As tensions increase in Ukraine, Australians are bracing themselves for record petrol prices that will impact low income earners and welfare recipients the hardest, according to the Chair of Catholic Social Services Australia, Francis Sullivan.
Local petrol prices are already at record highs, reaching a national average of $1.79 cents per litre in the week to 20 February.
“The facts are that higher petrol prices impact low income earners the hardest as much more of their weekly income is spent filling the tank compared to others on higher incomes,” Mr Sullivan said.
“Just small increases in the cost of petrol, electricity, food and other non-discretionary goods and services can have a devastating impact of people living from pay packet to pay packet or on benefits.
“On top of this, real wages for ordinary Australians are going backwards according to the latest wage price data from the Australian Bureau of Statistics which shows a 1.2 percentage point gap between inflation and wage growth.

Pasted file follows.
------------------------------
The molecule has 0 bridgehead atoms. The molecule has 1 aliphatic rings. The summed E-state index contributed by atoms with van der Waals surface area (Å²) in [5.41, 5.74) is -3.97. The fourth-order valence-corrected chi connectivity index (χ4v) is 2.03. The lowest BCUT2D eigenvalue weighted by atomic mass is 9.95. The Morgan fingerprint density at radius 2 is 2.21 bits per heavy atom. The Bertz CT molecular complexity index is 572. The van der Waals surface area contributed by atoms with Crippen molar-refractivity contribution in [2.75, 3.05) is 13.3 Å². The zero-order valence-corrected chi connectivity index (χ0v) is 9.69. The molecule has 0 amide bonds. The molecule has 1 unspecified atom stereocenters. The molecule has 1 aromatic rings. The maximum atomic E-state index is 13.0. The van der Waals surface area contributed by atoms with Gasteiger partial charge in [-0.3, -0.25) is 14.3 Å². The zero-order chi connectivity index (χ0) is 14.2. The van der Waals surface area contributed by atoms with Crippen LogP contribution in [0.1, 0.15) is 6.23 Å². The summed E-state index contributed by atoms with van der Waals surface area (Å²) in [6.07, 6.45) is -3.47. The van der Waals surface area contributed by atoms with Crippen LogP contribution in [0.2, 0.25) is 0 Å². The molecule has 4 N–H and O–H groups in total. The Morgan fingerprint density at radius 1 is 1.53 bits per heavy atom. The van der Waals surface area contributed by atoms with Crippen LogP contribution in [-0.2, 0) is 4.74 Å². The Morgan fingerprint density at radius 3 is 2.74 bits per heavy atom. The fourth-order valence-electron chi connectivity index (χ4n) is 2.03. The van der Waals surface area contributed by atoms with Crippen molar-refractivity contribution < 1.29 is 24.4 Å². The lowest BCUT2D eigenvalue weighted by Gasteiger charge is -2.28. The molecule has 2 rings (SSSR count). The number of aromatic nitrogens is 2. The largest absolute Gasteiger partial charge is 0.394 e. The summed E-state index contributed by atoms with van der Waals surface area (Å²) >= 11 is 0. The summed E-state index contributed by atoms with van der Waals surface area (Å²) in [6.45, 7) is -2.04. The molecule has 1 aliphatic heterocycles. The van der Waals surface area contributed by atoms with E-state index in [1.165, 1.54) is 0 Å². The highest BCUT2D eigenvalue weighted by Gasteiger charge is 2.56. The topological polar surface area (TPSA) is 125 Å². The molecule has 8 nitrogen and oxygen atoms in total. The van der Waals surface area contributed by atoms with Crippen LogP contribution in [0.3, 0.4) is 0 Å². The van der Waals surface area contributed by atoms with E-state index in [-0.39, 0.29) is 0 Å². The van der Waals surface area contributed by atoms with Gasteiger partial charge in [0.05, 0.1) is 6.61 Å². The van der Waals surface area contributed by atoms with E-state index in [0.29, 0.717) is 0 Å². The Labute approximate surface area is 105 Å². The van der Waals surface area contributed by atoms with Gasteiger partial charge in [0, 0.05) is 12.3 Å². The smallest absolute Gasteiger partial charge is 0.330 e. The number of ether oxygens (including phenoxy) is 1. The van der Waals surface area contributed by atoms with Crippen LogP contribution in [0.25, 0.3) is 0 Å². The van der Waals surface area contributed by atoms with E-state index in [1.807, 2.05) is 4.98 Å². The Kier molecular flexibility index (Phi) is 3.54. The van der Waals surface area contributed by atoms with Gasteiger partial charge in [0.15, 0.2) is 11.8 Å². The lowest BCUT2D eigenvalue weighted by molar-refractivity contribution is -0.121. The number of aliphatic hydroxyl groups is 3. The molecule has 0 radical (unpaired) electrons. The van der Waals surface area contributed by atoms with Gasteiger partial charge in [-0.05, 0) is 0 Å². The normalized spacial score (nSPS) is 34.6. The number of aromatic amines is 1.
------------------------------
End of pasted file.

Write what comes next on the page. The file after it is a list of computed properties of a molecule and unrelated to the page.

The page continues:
“Economically many Australians are going backwards and the most disadvantaged, the low income earners, single parents, homeless and underprivileged, are being hit the hardest.”
Mr Sullivan said with an election likely in May, cost of living concerns will become a major issue for both the Coalition and Labor.
“A recent poll published in the Nine newspapers shows 43 per cent of voters feel their income will fall after taking into account inflation while another 10 per cent expect to earn less because they will work fewer hours or have their pay cut.
“Both major parties need to recognise that, despite low unemployment, there is a very large part of our community that will struggle to make ends meet as the cost of living increases.
“Before the election, there needs to be a very clear message from both sides as to how the next government is going to ensure people struggling economically will be able to keep their heads above water and enjoy just some of the benefits most of us take for granted,” Mr Sullivan said.
With thanks to Catholic Social Services Australia (CSSA).